One of the world's leading live-entertainment companies, Live Nation connects millions of fans to thousands of performances across the globe. Today's deal can be used for any Live Nation concert at the open-air Cruzan Amphitheatre, providing fans with aural stimulation of all stripes, filling ears more pleasantly than the aggressively atonal orchestras that roam the countryside. Upcoming concerts at the venue include such diverse performers as Rascal Flatts, Lil' Wayne, and Maroon 5, giving listeners a cornucopia of euphonic options.
Sarcasm is the biggest comedy club in South Jersey. We bring in celebrities, top national comedians, local comics. We hold comedy competitions with celebrity judges for cash prizes to give those starting out a chance to get noticed and make money. Sarcasm also raises money for local charlties through fundraisers.
The extraordinary Grounds For Sculpture (GFS) in the heart of central New Jersey offers tons to do for adults and children alike. With 270 contemporary sculptures on 35 stunning acres, galleries, concerts, festivals, lectures, amazing dining, shopping and more, there's something for everyone at Grounds For Sculpture.
Owner Nancy Nagle stocks a colorful rainbow of knitting supplies in her bright and eccentric gallery, which has become a go-to outlet for the local knitting community. To meet the demand, she constantly stuffs her shelves with new styles of material, ranging from traditional yarns to luxury fibers—banana, recycled silk, and Wookiee fur—to carry-along yarns with sequins, flags, and lash. Nagle’s passion for fiber arts has introduced her to a community of artists who dye and spin some of her more than 20 brands of yarn. She uses the shop as a gallery to display the work of these local artists—including Philadelphia native John Stango—as well as share her own bold collection of woven work such as hats, shawls, and sweaters.
City Paper's A.D. Amorosi describes the two-floor Nangellini as a "doubly colorful" space as "bright and open as a bay window in Sag Harbor." Amorosi admires the gallery's art collection, and between the vibrant space's "faux-tin ceiling" and "matronly rugs," Nancy leads open and privately scheduled classes on knitting, crochet, and lace work. Classes cover all the basic techniques required for newcomers to begin creating their own woven pieces, such as scarves and felt toupees.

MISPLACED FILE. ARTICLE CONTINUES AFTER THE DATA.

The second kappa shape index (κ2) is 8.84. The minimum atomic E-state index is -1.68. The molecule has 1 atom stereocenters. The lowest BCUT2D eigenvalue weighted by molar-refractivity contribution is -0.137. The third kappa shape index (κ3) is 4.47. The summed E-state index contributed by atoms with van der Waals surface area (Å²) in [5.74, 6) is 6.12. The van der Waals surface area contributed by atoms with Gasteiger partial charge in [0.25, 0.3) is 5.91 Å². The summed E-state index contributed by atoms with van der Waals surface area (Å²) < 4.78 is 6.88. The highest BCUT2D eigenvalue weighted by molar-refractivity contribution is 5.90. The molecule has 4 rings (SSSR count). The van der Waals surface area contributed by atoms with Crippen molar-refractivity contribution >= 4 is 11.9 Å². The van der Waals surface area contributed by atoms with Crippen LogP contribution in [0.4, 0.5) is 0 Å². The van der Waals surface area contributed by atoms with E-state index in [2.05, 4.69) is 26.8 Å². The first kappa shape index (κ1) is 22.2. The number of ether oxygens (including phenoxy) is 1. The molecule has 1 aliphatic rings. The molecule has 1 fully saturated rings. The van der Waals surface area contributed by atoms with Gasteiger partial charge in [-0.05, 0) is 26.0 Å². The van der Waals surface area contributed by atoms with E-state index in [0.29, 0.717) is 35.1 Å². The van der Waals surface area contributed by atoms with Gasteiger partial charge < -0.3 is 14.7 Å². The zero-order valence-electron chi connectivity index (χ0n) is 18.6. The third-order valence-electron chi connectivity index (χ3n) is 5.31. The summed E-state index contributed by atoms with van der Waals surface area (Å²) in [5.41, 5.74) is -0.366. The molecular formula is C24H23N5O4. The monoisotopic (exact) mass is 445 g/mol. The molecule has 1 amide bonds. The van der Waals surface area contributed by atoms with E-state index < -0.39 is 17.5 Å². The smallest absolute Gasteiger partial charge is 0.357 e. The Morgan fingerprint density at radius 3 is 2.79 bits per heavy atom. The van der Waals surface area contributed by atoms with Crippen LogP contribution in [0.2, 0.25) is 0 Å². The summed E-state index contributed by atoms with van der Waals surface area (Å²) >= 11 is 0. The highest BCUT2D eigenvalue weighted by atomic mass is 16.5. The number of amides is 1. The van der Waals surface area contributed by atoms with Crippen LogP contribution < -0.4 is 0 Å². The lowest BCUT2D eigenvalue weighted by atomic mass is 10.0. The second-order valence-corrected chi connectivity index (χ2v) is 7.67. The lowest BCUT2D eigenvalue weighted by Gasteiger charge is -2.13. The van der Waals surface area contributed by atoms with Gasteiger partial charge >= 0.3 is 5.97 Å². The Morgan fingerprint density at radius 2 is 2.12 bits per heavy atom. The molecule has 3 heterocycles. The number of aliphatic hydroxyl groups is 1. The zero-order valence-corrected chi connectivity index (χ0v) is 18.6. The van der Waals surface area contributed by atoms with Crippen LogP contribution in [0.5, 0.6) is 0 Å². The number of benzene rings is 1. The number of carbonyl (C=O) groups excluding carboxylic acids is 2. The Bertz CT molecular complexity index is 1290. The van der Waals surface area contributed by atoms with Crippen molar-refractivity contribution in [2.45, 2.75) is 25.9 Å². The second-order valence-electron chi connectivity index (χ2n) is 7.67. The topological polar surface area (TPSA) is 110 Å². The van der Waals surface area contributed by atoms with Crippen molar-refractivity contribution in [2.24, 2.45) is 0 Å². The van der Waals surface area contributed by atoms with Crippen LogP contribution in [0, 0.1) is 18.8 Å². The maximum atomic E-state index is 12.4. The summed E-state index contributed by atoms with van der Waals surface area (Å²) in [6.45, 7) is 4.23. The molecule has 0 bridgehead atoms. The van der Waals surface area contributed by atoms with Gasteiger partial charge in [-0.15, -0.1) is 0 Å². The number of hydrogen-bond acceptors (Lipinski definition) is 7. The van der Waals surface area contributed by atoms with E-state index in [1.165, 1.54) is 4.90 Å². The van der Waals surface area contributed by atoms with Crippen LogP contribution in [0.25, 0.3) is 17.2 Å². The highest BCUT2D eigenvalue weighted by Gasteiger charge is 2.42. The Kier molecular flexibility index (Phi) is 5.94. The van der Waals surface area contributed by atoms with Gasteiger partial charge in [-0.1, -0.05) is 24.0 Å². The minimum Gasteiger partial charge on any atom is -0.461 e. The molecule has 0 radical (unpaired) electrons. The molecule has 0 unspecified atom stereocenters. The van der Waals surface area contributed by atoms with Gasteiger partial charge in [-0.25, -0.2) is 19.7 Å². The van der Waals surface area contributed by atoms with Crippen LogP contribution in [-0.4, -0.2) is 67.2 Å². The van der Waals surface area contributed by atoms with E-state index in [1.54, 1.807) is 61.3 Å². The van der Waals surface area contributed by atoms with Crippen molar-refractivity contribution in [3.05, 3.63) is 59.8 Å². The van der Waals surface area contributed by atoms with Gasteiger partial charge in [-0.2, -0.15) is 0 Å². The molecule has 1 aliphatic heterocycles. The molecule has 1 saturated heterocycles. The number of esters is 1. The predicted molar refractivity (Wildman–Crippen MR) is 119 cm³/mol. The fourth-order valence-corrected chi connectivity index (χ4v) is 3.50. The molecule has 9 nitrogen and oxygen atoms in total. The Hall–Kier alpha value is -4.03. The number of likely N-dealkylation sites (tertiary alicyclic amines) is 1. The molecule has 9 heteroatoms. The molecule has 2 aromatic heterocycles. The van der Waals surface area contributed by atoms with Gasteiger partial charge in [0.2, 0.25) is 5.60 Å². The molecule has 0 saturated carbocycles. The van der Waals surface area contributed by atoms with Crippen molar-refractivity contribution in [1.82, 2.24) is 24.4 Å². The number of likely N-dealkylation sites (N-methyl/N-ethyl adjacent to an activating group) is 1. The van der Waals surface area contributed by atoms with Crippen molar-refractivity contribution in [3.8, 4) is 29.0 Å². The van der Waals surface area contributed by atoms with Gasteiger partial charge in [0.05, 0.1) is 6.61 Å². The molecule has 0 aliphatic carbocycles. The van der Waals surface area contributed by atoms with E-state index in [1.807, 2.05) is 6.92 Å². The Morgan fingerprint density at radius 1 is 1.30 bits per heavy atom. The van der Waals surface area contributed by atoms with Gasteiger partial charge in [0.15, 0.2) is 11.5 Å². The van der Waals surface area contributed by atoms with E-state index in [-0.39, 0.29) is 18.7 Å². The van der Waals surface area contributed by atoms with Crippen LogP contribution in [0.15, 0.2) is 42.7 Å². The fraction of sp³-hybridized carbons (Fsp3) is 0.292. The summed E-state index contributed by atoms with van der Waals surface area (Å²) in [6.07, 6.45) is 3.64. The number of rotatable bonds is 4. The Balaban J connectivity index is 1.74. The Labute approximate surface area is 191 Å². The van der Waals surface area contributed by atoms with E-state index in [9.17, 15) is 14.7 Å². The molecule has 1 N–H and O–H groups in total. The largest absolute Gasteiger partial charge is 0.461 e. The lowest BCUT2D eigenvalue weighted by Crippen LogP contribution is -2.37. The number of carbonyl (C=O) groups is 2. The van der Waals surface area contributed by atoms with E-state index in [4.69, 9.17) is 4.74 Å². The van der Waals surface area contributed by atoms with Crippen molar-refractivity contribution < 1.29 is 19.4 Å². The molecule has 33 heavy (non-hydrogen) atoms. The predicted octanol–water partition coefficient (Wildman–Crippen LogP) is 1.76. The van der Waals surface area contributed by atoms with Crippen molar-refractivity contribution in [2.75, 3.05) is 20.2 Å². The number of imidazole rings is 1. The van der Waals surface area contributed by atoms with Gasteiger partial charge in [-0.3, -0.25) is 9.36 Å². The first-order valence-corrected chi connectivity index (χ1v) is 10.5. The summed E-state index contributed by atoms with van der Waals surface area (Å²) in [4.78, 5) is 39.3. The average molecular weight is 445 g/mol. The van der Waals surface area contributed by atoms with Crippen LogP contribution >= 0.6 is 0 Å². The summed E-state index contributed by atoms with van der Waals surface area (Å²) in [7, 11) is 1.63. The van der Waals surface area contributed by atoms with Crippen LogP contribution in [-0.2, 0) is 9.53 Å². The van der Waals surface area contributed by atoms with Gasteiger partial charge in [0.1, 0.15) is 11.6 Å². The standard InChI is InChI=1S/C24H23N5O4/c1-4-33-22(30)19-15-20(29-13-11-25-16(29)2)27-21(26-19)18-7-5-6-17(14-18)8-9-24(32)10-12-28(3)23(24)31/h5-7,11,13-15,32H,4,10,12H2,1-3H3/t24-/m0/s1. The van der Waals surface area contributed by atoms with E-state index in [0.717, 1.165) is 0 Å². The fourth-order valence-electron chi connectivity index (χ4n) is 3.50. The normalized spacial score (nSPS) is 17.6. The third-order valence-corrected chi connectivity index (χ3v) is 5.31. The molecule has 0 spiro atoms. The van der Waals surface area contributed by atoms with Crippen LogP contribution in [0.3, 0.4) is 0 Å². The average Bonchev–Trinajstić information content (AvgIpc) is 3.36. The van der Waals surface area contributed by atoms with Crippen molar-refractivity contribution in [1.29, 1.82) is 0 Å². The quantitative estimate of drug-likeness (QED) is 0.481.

Philadelphia calls Madame Saito the Queen of Sushi, and it's easy to see why. Armed with formal culinary training from Le Cordon Bleu and the Ritz Escoffier in Paris and experience from apprenticeships under premier Tokyo sushi chefs, she has committed the last 26 years to spreading her love for Japanese culture and contemporary fusion cuisine. Although she leaves time in her schedule to manage Tokio Sushi Bar—her sushi restaurant with French culinary influences—, The HeadHouse Cafe, and to conduct an annual sushi-making competition, Madame Saito counts education as one of her highest priorities. She regularly commits her quadrilingual tongue to demystifying the art of sushi during classes for aspiring chefs and casual students alike, teaching them how to hand roll maki and slice fish into perfectly uniform dodecahedrons.
Born out of the three core principles of public engagement, collaboration, and design excellence, the Philadelphia Center for Architecture stays true to its founding vision by connecting professionals and community leaders through activities ranging from exhibits and competitions to charitable functions and workshops. The center also reels in a wider audience with public walking tours scheduled in conjunction with the Preservation Alliance of Greater Philadelphia, revealing the secrets of some of the city’s most notable buildings with the help of trained guides. As a chapter of AIA Philadelphia, the center also hosts public forums between architects and community members, promoting dialogue about the importance of sustainable neighborhoods and the need for public spaces dedicated entirely to sack races.